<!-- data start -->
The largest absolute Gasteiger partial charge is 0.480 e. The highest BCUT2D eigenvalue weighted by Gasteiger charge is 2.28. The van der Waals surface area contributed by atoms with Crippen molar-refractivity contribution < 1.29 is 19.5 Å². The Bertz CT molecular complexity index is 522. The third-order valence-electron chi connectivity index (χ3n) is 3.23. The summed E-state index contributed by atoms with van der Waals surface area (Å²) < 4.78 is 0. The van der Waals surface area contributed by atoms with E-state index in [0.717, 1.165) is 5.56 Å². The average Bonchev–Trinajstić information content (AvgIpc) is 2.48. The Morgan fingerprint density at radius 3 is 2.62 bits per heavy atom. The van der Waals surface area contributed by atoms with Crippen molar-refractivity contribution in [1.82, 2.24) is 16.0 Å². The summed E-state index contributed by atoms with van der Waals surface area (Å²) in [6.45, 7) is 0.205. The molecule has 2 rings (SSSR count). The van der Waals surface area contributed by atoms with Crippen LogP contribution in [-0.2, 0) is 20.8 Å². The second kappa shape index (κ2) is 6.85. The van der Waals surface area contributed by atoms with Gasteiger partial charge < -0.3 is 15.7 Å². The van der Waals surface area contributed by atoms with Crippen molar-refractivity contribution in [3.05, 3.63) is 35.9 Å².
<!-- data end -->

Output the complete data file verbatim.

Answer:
The largest absolute Gasteiger partial charge is 0.480 e. The highest BCUT2D eigenvalue weighted by Gasteiger charge is 2.28. The van der Waals surface area contributed by atoms with Crippen molar-refractivity contribution < 1.29 is 19.5 Å². The Bertz CT molecular complexity index is 522. The third-order valence-electron chi connectivity index (χ3n) is 3.23. The summed E-state index contributed by atoms with van der Waals surface area (Å²) < 4.78 is 0. The van der Waals surface area contributed by atoms with E-state index in [0.717, 1.165) is 5.56 Å². The average Bonchev–Trinajstić information content (AvgIpc) is 2.48. The Morgan fingerprint density at radius 3 is 2.62 bits per heavy atom. The van der Waals surface area contributed by atoms with Crippen molar-refractivity contribution in [1.82, 2.24) is 16.0 Å². The summed E-state index contributed by atoms with van der Waals surface area (Å²) in [6.45, 7) is 0.205. The molecule has 2 rings (SSSR count). The van der Waals surface area contributed by atoms with Crippen LogP contribution in [-0.2, 0) is 20.8 Å². The second kappa shape index (κ2) is 6.85. The van der Waals surface area contributed by atoms with Gasteiger partial charge < -0.3 is 15.7 Å². The van der Waals surface area contributed by atoms with Crippen molar-refractivity contribution in [3.05, 3.63) is 35.9 Å².